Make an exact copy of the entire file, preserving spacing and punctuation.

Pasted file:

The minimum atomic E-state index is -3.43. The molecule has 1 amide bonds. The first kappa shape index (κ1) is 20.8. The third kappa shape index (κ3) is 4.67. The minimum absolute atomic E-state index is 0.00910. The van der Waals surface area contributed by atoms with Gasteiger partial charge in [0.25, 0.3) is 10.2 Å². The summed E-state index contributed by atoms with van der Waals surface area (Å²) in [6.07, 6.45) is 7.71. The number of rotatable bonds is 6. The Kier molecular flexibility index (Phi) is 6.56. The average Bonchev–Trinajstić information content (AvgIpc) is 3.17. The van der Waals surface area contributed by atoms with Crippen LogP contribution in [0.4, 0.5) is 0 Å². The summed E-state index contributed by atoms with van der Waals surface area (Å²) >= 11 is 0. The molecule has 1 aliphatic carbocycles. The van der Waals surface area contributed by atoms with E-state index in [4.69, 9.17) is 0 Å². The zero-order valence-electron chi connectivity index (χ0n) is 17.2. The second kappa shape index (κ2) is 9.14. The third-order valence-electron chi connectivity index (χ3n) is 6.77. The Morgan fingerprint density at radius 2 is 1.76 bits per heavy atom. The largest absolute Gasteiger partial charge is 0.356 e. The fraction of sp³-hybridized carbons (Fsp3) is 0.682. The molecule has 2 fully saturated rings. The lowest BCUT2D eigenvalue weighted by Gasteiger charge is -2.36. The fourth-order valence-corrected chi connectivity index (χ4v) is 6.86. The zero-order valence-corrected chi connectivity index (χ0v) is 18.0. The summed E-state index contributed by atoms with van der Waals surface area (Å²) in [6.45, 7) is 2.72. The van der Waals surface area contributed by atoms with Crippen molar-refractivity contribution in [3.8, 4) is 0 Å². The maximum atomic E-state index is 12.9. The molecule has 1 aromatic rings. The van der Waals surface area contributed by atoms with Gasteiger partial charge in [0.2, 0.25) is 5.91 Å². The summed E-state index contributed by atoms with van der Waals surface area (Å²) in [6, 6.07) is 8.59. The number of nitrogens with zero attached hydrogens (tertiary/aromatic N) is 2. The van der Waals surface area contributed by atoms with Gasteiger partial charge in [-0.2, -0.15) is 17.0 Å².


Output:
The minimum atomic E-state index is -3.43. The molecule has 1 amide bonds. The first kappa shape index (κ1) is 20.8. The third kappa shape index (κ3) is 4.67. The minimum absolute atomic E-state index is 0.00910. The van der Waals surface area contributed by atoms with Gasteiger partial charge in [0.25, 0.3) is 10.2 Å². The summed E-state index contributed by atoms with van der Waals surface area (Å²) in [6.07, 6.45) is 7.71. The number of rotatable bonds is 6. The Kier molecular flexibility index (Phi) is 6.56. The average Bonchev–Trinajstić information content (AvgIpc) is 3.17. The van der Waals surface area contributed by atoms with Crippen LogP contribution in [0.4, 0.5) is 0 Å². The summed E-state index contributed by atoms with van der Waals surface area (Å²) >= 11 is 0. The molecule has 1 aliphatic carbocycles. The van der Waals surface area contributed by atoms with E-state index in [4.69, 9.17) is 0 Å². The zero-order valence-electron chi connectivity index (χ0n) is 17.2. The second kappa shape index (κ2) is 9.14. The third-order valence-electron chi connectivity index (χ3n) is 6.77. The Morgan fingerprint density at radius 2 is 1.76 bits per heavy atom. The largest absolute Gasteiger partial charge is 0.356 e. The fraction of sp³-hybridized carbons (Fsp3) is 0.682. The molecule has 2 fully saturated rings. The lowest BCUT2D eigenvalue weighted by Gasteiger charge is -2.36. The fourth-order valence-corrected chi connectivity index (χ4v) is 6.86. The zero-order valence-corrected chi connectivity index (χ0v) is 18.0. The summed E-state index contributed by atoms with van der Waals surface area (Å²) in [6.45, 7) is 2.72. The van der Waals surface area contributed by atoms with Crippen molar-refractivity contribution in [3.8, 4) is 0 Å². The maximum atomic E-state index is 12.9. The molecule has 1 aromatic rings. The van der Waals surface area contributed by atoms with Gasteiger partial charge in [0.2, 0.25) is 5.91 Å². The summed E-state index contributed by atoms with van der Waals surface area (Å²) in [6, 6.07) is 8.59. The number of nitrogens with zero attached hydrogens (tertiary/aromatic N) is 2. The van der Waals surface area contributed by atoms with Gasteiger partial charge in [-0.2, -0.15) is 17.0 Å².